Winter in the UK is a challenging time for horse owners. It is cold, wet and our horses are often stabled overnight which means the yard workload increases.
Most of us unfortunately have to work and so balancing work and yard duties in a day can be tricky and can mean that we equestrians frequently wake up in the early-early hours of the morning to get our horses done before work. This can be tiring and it can also eat up a lot of time. Often, I feel like I have completed a workout before the day has even properly started!
In this post I would like to share some of my time-saving tips when it comes to caring for horses in winter on top of the normal life stuff.
1. Make feeds up in advance
It is really not necessary to make feeds up on the day. All you need is a weeks worth of buckets which you probably have lying around anyway and then you can start making them up. I do this with the ‘dry’ ingredients only (i.e. chaff, balancer and supplements) and I spend a bit of time at the weekend preparing them all. This means that I don’t need to think about them throughout the working week and all I need to do is add in my ‘wet’ ingredients. For me, that is fibre beet (for you it might just be adding water, sugar beet, fast fibre etc. if that is what your horse gets).
2. Make up your haynets in advance
Similar to making your feeds up in advance, you can be doing the same with your haynets. I, again, spend some time at the weekend filling nets and then that’s it done. I just tie them up throughout the week. It is a bit of a task at the time but if you pop on a good podcast or some nice music, the time is sure to pass. Plus, I can promise you’ll thank yourself later in the week!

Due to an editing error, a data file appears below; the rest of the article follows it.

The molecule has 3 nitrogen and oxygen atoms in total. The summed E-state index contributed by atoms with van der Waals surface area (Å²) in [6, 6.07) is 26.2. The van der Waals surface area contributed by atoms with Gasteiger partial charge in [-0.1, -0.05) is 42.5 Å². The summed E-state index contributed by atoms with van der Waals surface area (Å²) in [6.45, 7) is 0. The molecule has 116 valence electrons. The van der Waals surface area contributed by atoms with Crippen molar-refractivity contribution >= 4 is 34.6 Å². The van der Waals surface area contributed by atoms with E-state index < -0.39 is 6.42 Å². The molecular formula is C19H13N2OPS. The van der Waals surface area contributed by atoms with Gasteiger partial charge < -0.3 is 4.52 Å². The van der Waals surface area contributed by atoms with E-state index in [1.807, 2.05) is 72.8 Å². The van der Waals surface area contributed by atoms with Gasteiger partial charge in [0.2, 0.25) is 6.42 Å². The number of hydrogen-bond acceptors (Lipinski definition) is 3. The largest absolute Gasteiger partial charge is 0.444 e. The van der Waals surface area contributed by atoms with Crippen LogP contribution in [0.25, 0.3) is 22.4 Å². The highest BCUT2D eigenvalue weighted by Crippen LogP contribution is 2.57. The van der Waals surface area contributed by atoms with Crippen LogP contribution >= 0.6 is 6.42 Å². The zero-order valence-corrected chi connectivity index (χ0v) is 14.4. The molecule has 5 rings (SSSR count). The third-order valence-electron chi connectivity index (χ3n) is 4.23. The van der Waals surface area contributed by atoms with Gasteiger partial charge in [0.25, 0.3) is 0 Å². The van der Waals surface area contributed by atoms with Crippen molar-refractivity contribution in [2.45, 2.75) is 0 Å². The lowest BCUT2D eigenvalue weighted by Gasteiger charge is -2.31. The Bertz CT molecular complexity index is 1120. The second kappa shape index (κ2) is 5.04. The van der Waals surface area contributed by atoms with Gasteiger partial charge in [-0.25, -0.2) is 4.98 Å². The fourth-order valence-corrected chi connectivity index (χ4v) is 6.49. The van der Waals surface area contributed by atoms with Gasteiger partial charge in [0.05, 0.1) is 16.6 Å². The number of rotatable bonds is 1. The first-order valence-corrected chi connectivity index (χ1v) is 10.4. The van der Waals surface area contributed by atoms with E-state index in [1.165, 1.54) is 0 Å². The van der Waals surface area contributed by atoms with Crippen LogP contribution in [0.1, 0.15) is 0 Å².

3. Do chores while your horse eats
I find in the time when Bo is eating, I can get so much done. I can get his rug changed, fix his water or even start taking the droppings out of his bed. Using the time to get things done means that your horse can head straight out to the field instead of standing watching them dreamily as they eat (I do still do this sometimes).
4. Set alarms
I find this really helps. I tend to set two alarms, one about 10 minutes before I need to think about leaving to get ready for work and one at the time I need to leave at. You could also set them throughout the time you’re there, for example as a marker for a point where you want certain things done. It sounds really strict but I find this helps a lot at the start of winter to regain the same speed I got to at the end of the previous winter.
5. Prepare water
Another preparation in advance tip; prepare pails of water the night before so you can easily fill your water bucket in the morning. This tip won’t be for everyone because some horses are just plain mucky in their stables and will poop in their water but if you have a clean horse who doesn’t contaminate his water this works well. Bo is really clean and often he doesn’t drink a huge amount through the night. I hate waste so I don’t like throwing away clean water. Instead, if it is clean, I have a little fishing net (you can get them for fish tanks from Pets at Home) and I fish out any little strands of hay that might be in there and then I top it up with the pail of water I made up the night before. Water- done. Now, obviously, it is important to clean out your water buckets too so I tend to do that every couple of days or I might leave it until the evening one day so I can give it a good scrub.
I hope you found these little tips helpful. I have tried lots of different time saving ideas and these by far help the most. It just means the early mornings go a lot smoother, it takes a lot less time and energy and it reduces thinking time completely if you’ve got things ready to go and use every minute you’re at the yard productively. It might even grant you an extra 10-20 minutes in bed and it frees up time after work for riding and working with your horse.